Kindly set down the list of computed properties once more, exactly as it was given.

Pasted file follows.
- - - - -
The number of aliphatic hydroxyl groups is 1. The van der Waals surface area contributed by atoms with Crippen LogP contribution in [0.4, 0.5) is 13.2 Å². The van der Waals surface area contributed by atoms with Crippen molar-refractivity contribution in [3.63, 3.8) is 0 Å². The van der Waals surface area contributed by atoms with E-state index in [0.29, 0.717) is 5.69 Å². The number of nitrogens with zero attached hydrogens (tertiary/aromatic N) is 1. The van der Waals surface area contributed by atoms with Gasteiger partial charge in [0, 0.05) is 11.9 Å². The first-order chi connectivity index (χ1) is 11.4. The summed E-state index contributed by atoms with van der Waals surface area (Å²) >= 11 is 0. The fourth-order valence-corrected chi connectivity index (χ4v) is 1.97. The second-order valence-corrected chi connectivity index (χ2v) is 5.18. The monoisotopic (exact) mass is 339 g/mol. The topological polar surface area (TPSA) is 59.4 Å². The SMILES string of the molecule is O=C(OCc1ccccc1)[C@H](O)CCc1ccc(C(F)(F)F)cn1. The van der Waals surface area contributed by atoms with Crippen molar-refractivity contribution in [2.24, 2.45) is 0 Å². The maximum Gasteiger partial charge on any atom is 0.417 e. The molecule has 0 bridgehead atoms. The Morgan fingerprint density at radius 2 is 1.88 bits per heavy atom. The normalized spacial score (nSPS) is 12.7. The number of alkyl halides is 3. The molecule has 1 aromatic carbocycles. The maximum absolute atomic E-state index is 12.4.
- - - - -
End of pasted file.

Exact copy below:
The number of aliphatic hydroxyl groups is 1. The van der Waals surface area contributed by atoms with Crippen LogP contribution in [0.4, 0.5) is 13.2 Å². The van der Waals surface area contributed by atoms with Crippen molar-refractivity contribution in [3.63, 3.8) is 0 Å². The van der Waals surface area contributed by atoms with E-state index in [0.29, 0.717) is 5.69 Å². The number of nitrogens with zero attached hydrogens (tertiary/aromatic N) is 1. The van der Waals surface area contributed by atoms with Gasteiger partial charge in [0, 0.05) is 11.9 Å². The first-order chi connectivity index (χ1) is 11.4. The summed E-state index contributed by atoms with van der Waals surface area (Å²) >= 11 is 0. The fourth-order valence-corrected chi connectivity index (χ4v) is 1.97. The second-order valence-corrected chi connectivity index (χ2v) is 5.18. The monoisotopic (exact) mass is 339 g/mol. The topological polar surface area (TPSA) is 59.4 Å². The SMILES string of the molecule is O=C(OCc1ccccc1)[C@H](O)CCc1ccc(C(F)(F)F)cn1. The van der Waals surface area contributed by atoms with Crippen molar-refractivity contribution in [2.24, 2.45) is 0 Å². The maximum Gasteiger partial charge on any atom is 0.417 e. The molecule has 0 bridgehead atoms. The Morgan fingerprint density at radius 2 is 1.88 bits per heavy atom. The normalized spacial score (nSPS) is 12.7. The number of alkyl halides is 3. The molecule has 1 aromatic carbocycles. The maximum absolute atomic E-state index is 12.4.